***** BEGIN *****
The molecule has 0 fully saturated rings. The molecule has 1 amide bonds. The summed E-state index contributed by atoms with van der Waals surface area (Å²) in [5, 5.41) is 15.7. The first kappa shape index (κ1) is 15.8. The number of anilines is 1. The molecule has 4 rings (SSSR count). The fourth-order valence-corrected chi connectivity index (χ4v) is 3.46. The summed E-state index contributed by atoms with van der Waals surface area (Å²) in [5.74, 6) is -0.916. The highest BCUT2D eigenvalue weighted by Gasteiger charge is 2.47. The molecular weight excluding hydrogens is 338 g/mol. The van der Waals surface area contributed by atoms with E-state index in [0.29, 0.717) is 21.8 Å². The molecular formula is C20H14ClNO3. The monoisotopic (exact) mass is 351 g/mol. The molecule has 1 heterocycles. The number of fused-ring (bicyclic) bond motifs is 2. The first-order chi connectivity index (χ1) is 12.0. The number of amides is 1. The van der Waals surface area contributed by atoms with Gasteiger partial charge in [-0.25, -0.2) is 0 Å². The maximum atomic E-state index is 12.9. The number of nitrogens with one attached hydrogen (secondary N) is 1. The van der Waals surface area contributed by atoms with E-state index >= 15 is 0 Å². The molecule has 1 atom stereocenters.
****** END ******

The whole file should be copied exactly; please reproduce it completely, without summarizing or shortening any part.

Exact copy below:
The molecule has 0 fully saturated rings. The molecule has 1 amide bonds. The summed E-state index contributed by atoms with van der Waals surface area (Å²) in [5, 5.41) is 15.7. The first kappa shape index (κ1) is 15.8. The number of anilines is 1. The molecule has 4 rings (SSSR count). The fourth-order valence-corrected chi connectivity index (χ4v) is 3.46. The summed E-state index contributed by atoms with van der Waals surface area (Å²) in [5.74, 6) is -0.916. The highest BCUT2D eigenvalue weighted by Gasteiger charge is 2.47. The molecular weight excluding hydrogens is 338 g/mol. The van der Waals surface area contributed by atoms with E-state index in [0.29, 0.717) is 21.8 Å². The molecular formula is C20H14ClNO3. The monoisotopic (exact) mass is 351 g/mol. The molecule has 1 heterocycles. The number of fused-ring (bicyclic) bond motifs is 2. The first-order chi connectivity index (χ1) is 12.0. The number of amides is 1. The van der Waals surface area contributed by atoms with Gasteiger partial charge in [-0.25, -0.2) is 0 Å². The maximum atomic E-state index is 12.9. The number of nitrogens with one attached hydrogen (secondary N) is 1. The van der Waals surface area contributed by atoms with E-state index >= 15 is 0 Å². The molecule has 1 atom stereocenters.